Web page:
In Dreaming Zenzile, Somi awakens the power of Miriam Makeba; What a GIFT it was to witness. Makeba’s powers included her ability to transport an audience and motivate folks into action for social change. This play is a work of conjuring in which through Somi we get an intimate look into the soul of Makeba.
I was first introduced to Makeba in the classroom. I double majored in Acting and Social and Cultural Analysis with a concentration in Africana Studies at NYU. Creating @blackboysdotheater was the perfect intersection of my two greatest passions: theater and black people (follow us for black theater content). It can be hard to imagine folks you read about in a textbook as full people. I would spend hours watching clips of various civil rights and Pan-African movement leaders on Youtube to get a sense of their humanity beyond the movement.
This is why work like Dreaming Zenzile is so vital. It is important to create work that honors the ancestors so that they don’t become merely relics of the past; instead they too get to continue living.
I walked away from this play full of thoughts. Feeling seen in ways that would have scared eighteen year old me. Now twenty-six, I recognize that the vulnerability that comes along with being seen is so powerful. It alone has the ability to transform a person on a molecular level. Here are a few words/phrases/themes that I wanna take a moment to discuss: displacement/loss of home, rest, and light.
Let’s start with displacement. As a result of white supremacy black people have been forced from home and scattered to all corners of the globe. As a black person born in America, from a young age I have been keenly aware of the way this country treats people who look like me. So I have never felt at home in this country; but that’s by design. I have always felt a longing for a place to call home; both physically and ancestrally.
My longing for home came to a peak in my junior year of college; A professor of mine gave my class the assignment of telling the class where our family was from and to sing the song of our people. I struggled for the entire week trying to come up with some answer that satisfied me. Unlike my majority white peers, I didn’t have the ability to trace my family lineage back that far. I was tempted to just say, “Africa—cause you know, SLAVERY,” but that felt both disrespectful to my ancestors and also not specific enough. The day arrived and I watched as my white peers gave specific European countries or cities and playfully sang their songs. For them it wasn’t that deep. For me it was EVERYTHING. And then it was my turn. I was overwhelmed with emotions but I was doing a good job suppressing them. I said, “North Carolina and Alabama;” but the second I opened my mouth to sing all the longing for a connection to an ancestral home came pouring out of me in tears. Since that moment, I have been doing the work to reconstruct my ideas around what homes means to me. For Makeba she found her home on the stage and in her music.
Throughout the play we watched Makeba’s literal and figurative sense of home taken from her over and over; Being exiled from both her place of birth, South Africa, and from the United States after marrying Stokely Carmichael. Along with losing her father, mother and having to bury her own child (this sequence was heartbreaking). Black people are the epitome of resilience. Our sense of home has been taken from us time and time again; In response, We simply build it back up and build it better. For Makeba, the stage became her home. She is Africa’s first GLOBAL STAR. From the stage she shared herself with the world, sang the music that kept the global civil rights movement alive, and entertained and inspired generations of black people around the world. She dedicated her life to the movement.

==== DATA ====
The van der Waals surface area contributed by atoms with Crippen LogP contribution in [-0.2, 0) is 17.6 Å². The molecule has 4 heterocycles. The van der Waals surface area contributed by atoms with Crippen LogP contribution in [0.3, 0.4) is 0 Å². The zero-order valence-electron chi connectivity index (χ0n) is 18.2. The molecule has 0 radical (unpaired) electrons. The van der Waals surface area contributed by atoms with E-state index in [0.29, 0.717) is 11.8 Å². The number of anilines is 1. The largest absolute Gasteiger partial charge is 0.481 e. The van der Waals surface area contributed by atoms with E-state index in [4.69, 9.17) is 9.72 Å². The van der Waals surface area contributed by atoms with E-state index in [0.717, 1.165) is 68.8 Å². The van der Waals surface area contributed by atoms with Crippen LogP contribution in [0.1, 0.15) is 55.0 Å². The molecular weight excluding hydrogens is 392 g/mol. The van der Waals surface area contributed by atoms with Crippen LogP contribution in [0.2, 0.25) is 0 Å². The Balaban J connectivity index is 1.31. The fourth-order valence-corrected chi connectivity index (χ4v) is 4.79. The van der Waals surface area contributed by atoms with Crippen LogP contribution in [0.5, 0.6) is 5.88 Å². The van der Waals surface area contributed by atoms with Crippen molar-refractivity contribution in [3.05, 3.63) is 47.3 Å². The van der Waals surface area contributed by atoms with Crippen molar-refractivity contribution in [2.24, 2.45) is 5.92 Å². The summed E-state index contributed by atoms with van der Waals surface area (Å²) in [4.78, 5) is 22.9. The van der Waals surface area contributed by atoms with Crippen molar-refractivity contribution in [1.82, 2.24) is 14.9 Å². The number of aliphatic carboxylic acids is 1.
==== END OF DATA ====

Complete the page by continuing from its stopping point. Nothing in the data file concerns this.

Throughout Dreaming Zenzile, the ensemble transforms into a variety of figures in Makeba’s life. One refrain gets repeated, “it’s time.” As her ancestors call her over to the other side. Over and Over Makeba resists their call until finally she can’t. In these moments I couldn’t help but think about a popular Instagram account @thenapministry. They created an entire platform that examines the liberating power of naps. Think about it – for centuries black people across the diaspora haven’t had the luxury of rest; whether we were working sun up til sun down as enslaved people, trying to keep up in a capitalist economy that extremely undervalues our labor, or fighting for our independence from colonial powers. As a result, we as a people resist rest even when it is our time. Maybe REST IS RADICAL. Maybe we need to shift our priorities and instead of creating lives that center our labor, we create lives that center our rest. The Souls of Black Folks, both present day and ancestrally, need rest.
As audience members we carry pieces of shows we witness with us. I found myself wondering, “what pieces of Makeba will people carry with them?” Somi allowed us to see Makeba in her fullness; her music, strength, vulnerability, power, softness, and so much more. For me, it’s her light. Regardless of all the things that happened to her, she did not allow them to dim her light and break her spirit. And because of that, she will live on forever as a beacon of light for the global black diaspora. Thank you Somi for giving us the gift of Dreaming Zenzile.
Go see Dreaming Zenzile at NYTW playing through June 26th! Feel free to DM me on IG @blackboysdotheater letting me know, “what pieces of Makeba are you carrying with you?” I would love to know.
Categories: 2021/22 Season and For The Culture. Tags: Dreaming Zenzile, Lileana Blain-Cruz, and Somi Kakoma.